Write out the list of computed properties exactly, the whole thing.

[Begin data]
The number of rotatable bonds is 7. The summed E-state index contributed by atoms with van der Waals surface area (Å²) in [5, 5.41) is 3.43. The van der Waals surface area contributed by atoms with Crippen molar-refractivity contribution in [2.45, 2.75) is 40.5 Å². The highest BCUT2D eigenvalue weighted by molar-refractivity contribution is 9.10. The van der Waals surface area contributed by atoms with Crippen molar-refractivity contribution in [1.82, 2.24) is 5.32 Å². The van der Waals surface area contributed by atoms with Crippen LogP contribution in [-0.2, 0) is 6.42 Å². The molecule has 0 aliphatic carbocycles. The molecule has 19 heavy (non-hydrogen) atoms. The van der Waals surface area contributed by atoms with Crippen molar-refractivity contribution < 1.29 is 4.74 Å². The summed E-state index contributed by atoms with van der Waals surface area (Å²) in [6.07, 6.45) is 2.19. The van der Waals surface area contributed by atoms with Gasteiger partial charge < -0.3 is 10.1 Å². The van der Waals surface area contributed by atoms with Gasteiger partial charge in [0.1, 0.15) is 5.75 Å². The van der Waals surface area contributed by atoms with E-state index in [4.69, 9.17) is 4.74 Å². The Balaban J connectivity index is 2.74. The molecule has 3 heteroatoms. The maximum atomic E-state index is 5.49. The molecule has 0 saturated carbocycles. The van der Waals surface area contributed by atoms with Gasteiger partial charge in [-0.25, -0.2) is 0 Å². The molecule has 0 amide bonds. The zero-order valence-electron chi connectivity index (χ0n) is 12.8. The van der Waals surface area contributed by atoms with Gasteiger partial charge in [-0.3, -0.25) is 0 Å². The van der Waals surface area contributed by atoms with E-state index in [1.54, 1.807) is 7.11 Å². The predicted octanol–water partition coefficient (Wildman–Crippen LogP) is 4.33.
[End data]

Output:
The number of rotatable bonds is 7. The summed E-state index contributed by atoms with van der Waals surface area (Å²) in [5, 5.41) is 3.43. The van der Waals surface area contributed by atoms with Crippen molar-refractivity contribution in [2.45, 2.75) is 40.5 Å². The highest BCUT2D eigenvalue weighted by molar-refractivity contribution is 9.10. The van der Waals surface area contributed by atoms with Crippen molar-refractivity contribution in [1.82, 2.24) is 5.32 Å². The van der Waals surface area contributed by atoms with Crippen LogP contribution in [-0.2, 0) is 6.42 Å². The molecule has 0 aliphatic carbocycles. The molecule has 19 heavy (non-hydrogen) atoms. The van der Waals surface area contributed by atoms with Crippen molar-refractivity contribution < 1.29 is 4.74 Å². The summed E-state index contributed by atoms with van der Waals surface area (Å²) in [6.07, 6.45) is 2.19. The van der Waals surface area contributed by atoms with Gasteiger partial charge < -0.3 is 10.1 Å². The van der Waals surface area contributed by atoms with Gasteiger partial charge in [0.1, 0.15) is 5.75 Å². The van der Waals surface area contributed by atoms with E-state index in [4.69, 9.17) is 4.74 Å². The Balaban J connectivity index is 2.74. The molecule has 3 heteroatoms. The maximum atomic E-state index is 5.49. The molecule has 0 saturated carbocycles. The van der Waals surface area contributed by atoms with Gasteiger partial charge in [-0.25, -0.2) is 0 Å². The molecule has 0 amide bonds. The zero-order valence-electron chi connectivity index (χ0n) is 12.8. The van der Waals surface area contributed by atoms with Gasteiger partial charge in [-0.3, -0.25) is 0 Å². The van der Waals surface area contributed by atoms with E-state index in [1.54, 1.807) is 7.11 Å². The predicted octanol–water partition coefficient (Wildman–Crippen LogP) is 4.33.